Jason writes in his final letter to Tyler,
"Our generation has struggled for thirty years to recover what the Spin stole from us that October night. But we can't. There's nothing in this evolving universe to hold on to, and nothing to be gained by trying. If I learned anything from my 'Fourthness,' that's it. We're as ephemeral as raindrops. We all fall, and we all land somewhere." (428)
Diane provides even more illumination of this idea, though from a very different perspective. She says to Tyler:
"There's a phrase Pastor Bob Kobel liked to use back at Jordan Tabernacle. 'His heart cried out to God.' If it describes anyone, it describes Simon. But you have to parse the sentence. 'His heart cried out'--I think that's all of us, it's universal. You, Simon, me, Jason. Even Carol. Even E.D. When people come to understand how big the universe is and how short a human life is, their hearts cry out. Sometimes it's a shout of joy: I think that's what it was for Jason; I think that's what I didn't understand about him. He had the gift of awe. But for most of us it's a cry of terror. The terror of extinction, the terror of meaninglessness. Our hearts cry out. Maybe to God, or maybe just to break the silence." (440)
Diane and Jason both confirm the fact that we have no savior to turn to, no God, no hope to grasp a foothold in this universe. Even the Hypotheticals are not aliens with godlike powers; they are actually an evolving form of technology that is part of a larger network. They are neither benevolent nor malevolent. The Spin may be protecting humanity, but even still, Jason points out, "The Spin membrane isn't God--it can't see the sparrow fall. It can, however, prevent the sparrow from being cooked with lethal ultraviolet light" (411). The Spin membrane is a protection, but it isn't a savior. Ultimately, what happens to humanity is left in the hands of humanity. For some unknown, mysterious, and perhaps self-serving reason, humanity has been given a second chance. And a third. And perhaps even more.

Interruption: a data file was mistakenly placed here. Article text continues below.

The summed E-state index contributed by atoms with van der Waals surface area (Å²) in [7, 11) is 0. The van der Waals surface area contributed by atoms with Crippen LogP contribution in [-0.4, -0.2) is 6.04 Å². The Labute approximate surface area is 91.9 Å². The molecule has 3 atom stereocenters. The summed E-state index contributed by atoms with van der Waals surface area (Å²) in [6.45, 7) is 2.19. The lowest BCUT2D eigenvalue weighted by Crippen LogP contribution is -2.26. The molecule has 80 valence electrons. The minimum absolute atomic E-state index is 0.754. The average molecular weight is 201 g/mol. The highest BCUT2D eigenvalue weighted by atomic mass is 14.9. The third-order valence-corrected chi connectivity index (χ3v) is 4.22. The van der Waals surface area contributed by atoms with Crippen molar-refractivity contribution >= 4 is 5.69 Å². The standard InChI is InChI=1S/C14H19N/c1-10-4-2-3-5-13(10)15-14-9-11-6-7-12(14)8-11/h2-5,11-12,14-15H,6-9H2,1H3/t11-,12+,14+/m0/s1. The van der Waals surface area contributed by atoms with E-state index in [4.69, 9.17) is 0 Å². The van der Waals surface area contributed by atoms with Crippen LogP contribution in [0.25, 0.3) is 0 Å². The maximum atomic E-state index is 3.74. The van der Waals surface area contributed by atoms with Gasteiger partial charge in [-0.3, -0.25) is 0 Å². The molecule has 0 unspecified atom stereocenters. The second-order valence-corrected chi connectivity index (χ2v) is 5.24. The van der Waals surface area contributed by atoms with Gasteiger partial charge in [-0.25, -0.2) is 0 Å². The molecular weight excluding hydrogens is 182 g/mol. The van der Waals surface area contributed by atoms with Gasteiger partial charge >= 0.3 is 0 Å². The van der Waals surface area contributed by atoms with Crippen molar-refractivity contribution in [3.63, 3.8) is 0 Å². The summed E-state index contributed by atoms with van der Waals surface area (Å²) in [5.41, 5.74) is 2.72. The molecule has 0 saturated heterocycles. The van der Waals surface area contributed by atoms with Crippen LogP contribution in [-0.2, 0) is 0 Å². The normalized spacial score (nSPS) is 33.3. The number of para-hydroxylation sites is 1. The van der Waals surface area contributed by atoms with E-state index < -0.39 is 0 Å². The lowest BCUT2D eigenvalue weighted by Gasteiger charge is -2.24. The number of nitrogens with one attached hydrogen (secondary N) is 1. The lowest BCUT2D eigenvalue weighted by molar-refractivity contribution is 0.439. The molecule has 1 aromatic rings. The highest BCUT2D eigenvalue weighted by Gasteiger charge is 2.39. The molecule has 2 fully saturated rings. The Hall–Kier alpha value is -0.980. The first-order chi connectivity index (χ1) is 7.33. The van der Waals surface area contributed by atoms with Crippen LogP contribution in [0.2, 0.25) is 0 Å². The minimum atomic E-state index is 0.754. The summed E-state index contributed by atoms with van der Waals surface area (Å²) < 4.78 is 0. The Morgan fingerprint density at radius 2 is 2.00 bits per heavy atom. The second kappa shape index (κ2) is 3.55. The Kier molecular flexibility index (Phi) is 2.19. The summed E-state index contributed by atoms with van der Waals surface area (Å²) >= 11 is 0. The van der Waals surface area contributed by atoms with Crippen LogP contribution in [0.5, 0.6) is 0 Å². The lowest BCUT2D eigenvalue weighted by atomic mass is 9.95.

But the evolution of those chances is neither predetermined nor protected. As Tyler, Diane, and the other refugees cross over the Arch to the new world, Ina says, "It's as if one history has ended and another has begun," while En (a child with his whole future ahead of him) disagrees, saying, "History doesn't start until we land" (452). Neither of these statements is quite right, though. Human history has not ended. A new chapter may be opening, but these humans carry with them to these new worlds the baggage of terrestrial history. That cannot be erased. There is still a burden to carry. Can humans learn to live responsibly, ethically, sustainably with a fresh start? Or will this planet be devoured in the same way the earth was? If the same people and the same cultural values are being transported to a new planet, what will keep humanity from repeating this process?